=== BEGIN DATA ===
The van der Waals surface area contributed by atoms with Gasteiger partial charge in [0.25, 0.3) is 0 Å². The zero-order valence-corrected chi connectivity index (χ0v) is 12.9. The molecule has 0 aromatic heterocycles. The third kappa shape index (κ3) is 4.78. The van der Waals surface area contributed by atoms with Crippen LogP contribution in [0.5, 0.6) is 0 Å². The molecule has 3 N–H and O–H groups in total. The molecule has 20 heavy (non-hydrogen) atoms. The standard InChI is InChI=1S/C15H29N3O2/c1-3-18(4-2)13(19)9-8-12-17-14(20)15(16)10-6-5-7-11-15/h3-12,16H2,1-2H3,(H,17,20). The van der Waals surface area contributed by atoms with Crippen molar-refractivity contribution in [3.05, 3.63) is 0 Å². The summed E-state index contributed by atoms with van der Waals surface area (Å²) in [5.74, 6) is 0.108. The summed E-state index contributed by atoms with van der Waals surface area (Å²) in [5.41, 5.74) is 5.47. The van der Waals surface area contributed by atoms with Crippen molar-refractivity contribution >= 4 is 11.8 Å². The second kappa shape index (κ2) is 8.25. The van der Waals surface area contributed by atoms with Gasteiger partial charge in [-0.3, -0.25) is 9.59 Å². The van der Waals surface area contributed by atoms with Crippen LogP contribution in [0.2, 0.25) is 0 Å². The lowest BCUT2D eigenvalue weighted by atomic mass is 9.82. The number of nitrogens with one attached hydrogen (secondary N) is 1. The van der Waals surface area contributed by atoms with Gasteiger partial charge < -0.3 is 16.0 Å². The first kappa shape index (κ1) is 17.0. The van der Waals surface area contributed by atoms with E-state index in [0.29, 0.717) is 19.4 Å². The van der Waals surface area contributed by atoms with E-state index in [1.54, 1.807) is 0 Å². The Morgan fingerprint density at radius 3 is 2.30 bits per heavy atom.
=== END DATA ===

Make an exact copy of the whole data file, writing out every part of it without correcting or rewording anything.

The van der Waals surface area contributed by atoms with Gasteiger partial charge in [0.25, 0.3) is 0 Å². The zero-order valence-corrected chi connectivity index (χ0v) is 12.9. The molecule has 0 aromatic heterocycles. The third kappa shape index (κ3) is 4.78. The van der Waals surface area contributed by atoms with Crippen LogP contribution in [0.5, 0.6) is 0 Å². The molecule has 3 N–H and O–H groups in total. The molecule has 20 heavy (non-hydrogen) atoms. The standard InChI is InChI=1S/C15H29N3O2/c1-3-18(4-2)13(19)9-8-12-17-14(20)15(16)10-6-5-7-11-15/h3-12,16H2,1-2H3,(H,17,20). The van der Waals surface area contributed by atoms with Crippen molar-refractivity contribution in [3.05, 3.63) is 0 Å². The summed E-state index contributed by atoms with van der Waals surface area (Å²) in [5.74, 6) is 0.108. The summed E-state index contributed by atoms with van der Waals surface area (Å²) in [5.41, 5.74) is 5.47. The van der Waals surface area contributed by atoms with Crippen molar-refractivity contribution >= 4 is 11.8 Å². The second kappa shape index (κ2) is 8.25. The van der Waals surface area contributed by atoms with Gasteiger partial charge in [-0.3, -0.25) is 9.59 Å². The van der Waals surface area contributed by atoms with Crippen LogP contribution in [0.2, 0.25) is 0 Å². The lowest BCUT2D eigenvalue weighted by atomic mass is 9.82. The number of nitrogens with one attached hydrogen (secondary N) is 1. The van der Waals surface area contributed by atoms with Gasteiger partial charge < -0.3 is 16.0 Å². The first kappa shape index (κ1) is 17.0. The van der Waals surface area contributed by atoms with E-state index in [0.29, 0.717) is 19.4 Å². The van der Waals surface area contributed by atoms with E-state index in [1.54, 1.807) is 0 Å². The Morgan fingerprint density at radius 3 is 2.30 bits per heavy atom.